Annals of Bozosity: Secret Merger Edition - Macleans.ca
 

Annals of Bozosity: Secret Merger Edition

ANDREW POTTER on the coalition: the NDP would lose, the Liberals would lose, and Canadians would lose


 
Annals of Bozosity: Secret Merger Edition

Liberal Party Leader Michael Ignatieff and NDP Leader Jack Layton (THE CANADIAN PRESS)

I’ve been thinking of writing something on the whole Liberal-NDP coalition/merger stuff for a while, but I’ve been putting it off because life is short and there are, at any given moment, probably five hundred  more interesting things to write about, read about, talk about, or think about than about yet another Big Plan to save the Liberal Party of Canada from itself. But this whole “secret mergers” story, which appears to be somewhere between 98 and 100 percent bullshit, puts it into the top fifty.

So here’s what I think, for what it matters to anyone: It’s a stupid idea. Not just stupid as in don’t-eat-that-fifth-taco stupid, but deeply, profoundly, moronic. If it were to come to pass, the only, and I mean only, beneficiaries would be the Conservatives. The NDP would lose, the Liberals would lose, and, more than anything, Canadians would lose.

The problems with the Liberals and the NDP are not the problems that the ‘right’ faced when Chretien was in power, and merging won’t solve them, it will make those problems worse, especially for the Liberals. The NDP has a strong, well-defined brand — their problem is that just not enough people like what they are peddling. But merging won’t solve that; if anything, it will drive many of their supporters to the Greens.

The problem with the Liberals is not that their voter base it is divided, it is that their voter base has left them. And the reason their voter base has left them is because the Liberals have been acting like humungeous bozos for most of this decade. It is really not much more complicated than that. The former Natural Governing Party transformed itself into the Party of Humungeous Bozos, and if there is one thing Canadians have shown over the years is that you can’t get elected if you are a humungeous bozo. You can be an arrogant jerk (Trudeau), a slimeball (Mulroney), a gangster (Chretien) or a paranoid control freak (Harper), but the Canadian body politic is powerfully immune to bozos.

Ok, enough name calling. There’s actually a pretty good reason, from the realm of political theory, why a merger is a bad idea. For the past couple of centuries western democracies have tended to be divided into three main tribes: Liberals, Socialists, and Conservatives. There are overlaps and cross-breedings that complicate things a bit, and local factors such as secessionist parties that can complicate them a lot, but generally speaking this is the Canadian experience – the Liberals, the NDP, and the Conservatives. Britain has always had these three constituencies shoehorned into a party system that is finally accommodating them; the outlier is the United States which has a weak socialist constituency that is further marginalized by the rigid two-party structure.

I think that Canada was well-served by the old three-party system, and I don’t think a Liberal-NDP merger is an improvement. Andrew Coyne likes to say that Canadians need more choice in their politics, not less. I wouldn’t go that far, but I do think shrinking the range of available serious options is going to really, really annoy a lot of voters, more than the people who may be engaged in secret negotiations can imagine.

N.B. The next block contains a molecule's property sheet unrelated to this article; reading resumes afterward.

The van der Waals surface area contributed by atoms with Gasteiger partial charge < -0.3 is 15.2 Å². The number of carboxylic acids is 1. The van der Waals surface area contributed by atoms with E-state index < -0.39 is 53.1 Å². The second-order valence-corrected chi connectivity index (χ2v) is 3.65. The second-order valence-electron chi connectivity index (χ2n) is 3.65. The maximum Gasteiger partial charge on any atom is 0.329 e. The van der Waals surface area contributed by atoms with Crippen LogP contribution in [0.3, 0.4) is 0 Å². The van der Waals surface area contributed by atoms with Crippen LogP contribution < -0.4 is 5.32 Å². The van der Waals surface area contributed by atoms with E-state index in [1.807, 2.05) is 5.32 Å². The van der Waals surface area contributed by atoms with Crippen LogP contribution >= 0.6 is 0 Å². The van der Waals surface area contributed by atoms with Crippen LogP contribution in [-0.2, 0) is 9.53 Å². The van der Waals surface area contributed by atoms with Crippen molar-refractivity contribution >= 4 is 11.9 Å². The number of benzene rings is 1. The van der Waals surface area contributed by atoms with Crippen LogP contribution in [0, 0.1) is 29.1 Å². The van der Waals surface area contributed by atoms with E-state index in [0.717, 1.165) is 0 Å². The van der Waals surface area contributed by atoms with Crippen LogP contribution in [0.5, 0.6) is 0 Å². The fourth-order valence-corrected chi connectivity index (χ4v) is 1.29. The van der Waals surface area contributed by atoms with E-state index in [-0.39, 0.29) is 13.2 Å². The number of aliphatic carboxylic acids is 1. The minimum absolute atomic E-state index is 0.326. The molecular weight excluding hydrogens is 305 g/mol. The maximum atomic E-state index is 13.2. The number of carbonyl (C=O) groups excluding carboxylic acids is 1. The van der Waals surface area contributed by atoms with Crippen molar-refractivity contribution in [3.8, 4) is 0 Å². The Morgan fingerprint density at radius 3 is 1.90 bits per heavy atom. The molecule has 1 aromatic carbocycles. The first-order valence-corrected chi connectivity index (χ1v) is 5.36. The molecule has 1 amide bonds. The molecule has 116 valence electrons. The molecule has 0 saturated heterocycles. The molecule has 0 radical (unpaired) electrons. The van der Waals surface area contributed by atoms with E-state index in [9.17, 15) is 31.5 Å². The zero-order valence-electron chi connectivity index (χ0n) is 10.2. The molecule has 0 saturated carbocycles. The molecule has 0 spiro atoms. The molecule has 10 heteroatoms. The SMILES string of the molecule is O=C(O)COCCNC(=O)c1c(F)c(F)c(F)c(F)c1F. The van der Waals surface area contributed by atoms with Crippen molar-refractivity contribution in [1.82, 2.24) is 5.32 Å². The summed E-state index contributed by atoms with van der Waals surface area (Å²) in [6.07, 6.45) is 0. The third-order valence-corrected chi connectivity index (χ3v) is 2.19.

But that’s speculation. What I do know is that the Liberals have two main problems, one internal, the other external. The internal problem is that it is run, as mentioned, by bozos. The external problem is the ongoing existence of the Bloc Quebecois. The disappearance of the Bloc would be the best thing that could happen not just to the Liberals, but to Canadian politics by bringing Quebec back into the federal system. How can we get rid of the Bloc? Proportional representation might do it, but that’s not on the agenda for the time being. Another idea would be to get rid of the public per-vote subsidy, which would certainly weaken the Bloc, if not destroy it.

But recall what happened when Stephen Harper suggested doing that: The Liberals went crazy, and started talking about a governing coalition with the NDP and the Bloc. Remember how that turned out?

Threatening to merge isn’t a solution to the Liberals’ problem; rather, the fact that this idea is being seriously floated is a sign of how deep their problems are. If the Liberals insist on chasing this, the NDP should run far and fast away.


 
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Annals of Bozosity: Secret Merger Edition

  1. "Another idea would be to get rid of the public per-vote subsidy, which would certainly weaken the Bloc, if not destroy it."

    Maybe I'm wrong, but wasn't the public per-vote subsidy introduced by Chretien in 2003? So, how did the Bloc win 54 seats in 1993, 44 seats in 97…

    • Because the Bloc was relevant to Quebecers at the time. Do you recall the national unity crisis of the '90s that hit its apex in 1995?

      Fifteen years on from that the Bloc has become a parliamentary mainstay – and one of the principal pillars of their longevity is a national public subsidy that they only have to spend in Quebec.

      • The principal pillars of the Bloc's longevity remains their relevancy to Quebecers. On vote Québécois, disent-ils.